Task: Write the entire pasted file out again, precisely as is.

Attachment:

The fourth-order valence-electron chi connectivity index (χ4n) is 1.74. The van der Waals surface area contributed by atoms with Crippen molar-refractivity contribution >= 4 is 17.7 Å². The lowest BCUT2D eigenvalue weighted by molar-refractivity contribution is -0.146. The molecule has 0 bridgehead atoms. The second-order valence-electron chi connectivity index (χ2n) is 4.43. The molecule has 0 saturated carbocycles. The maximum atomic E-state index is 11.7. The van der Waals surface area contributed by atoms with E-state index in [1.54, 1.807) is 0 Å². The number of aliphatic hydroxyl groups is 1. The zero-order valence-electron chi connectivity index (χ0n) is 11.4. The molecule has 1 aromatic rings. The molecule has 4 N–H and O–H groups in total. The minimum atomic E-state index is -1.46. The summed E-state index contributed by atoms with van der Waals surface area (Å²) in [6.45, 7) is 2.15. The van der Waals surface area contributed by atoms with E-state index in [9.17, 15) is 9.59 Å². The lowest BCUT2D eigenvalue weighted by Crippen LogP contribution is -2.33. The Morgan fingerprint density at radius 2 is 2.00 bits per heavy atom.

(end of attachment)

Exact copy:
The fourth-order valence-electron chi connectivity index (χ4n) is 1.74. The van der Waals surface area contributed by atoms with Crippen molar-refractivity contribution >= 4 is 17.7 Å². The lowest BCUT2D eigenvalue weighted by molar-refractivity contribution is -0.146. The molecule has 0 bridgehead atoms. The second-order valence-electron chi connectivity index (χ2n) is 4.43. The molecule has 0 saturated carbocycles. The maximum atomic E-state index is 11.7. The van der Waals surface area contributed by atoms with E-state index in [1.54, 1.807) is 0 Å². The number of aliphatic hydroxyl groups is 1. The zero-order valence-electron chi connectivity index (χ0n) is 11.4. The molecule has 1 aromatic rings. The molecule has 4 N–H and O–H groups in total. The minimum atomic E-state index is -1.46. The summed E-state index contributed by atoms with van der Waals surface area (Å²) in [6.45, 7) is 2.15. The van der Waals surface area contributed by atoms with E-state index in [9.17, 15) is 9.59 Å². The lowest BCUT2D eigenvalue weighted by Crippen LogP contribution is -2.33. The Morgan fingerprint density at radius 2 is 2.00 bits per heavy atom.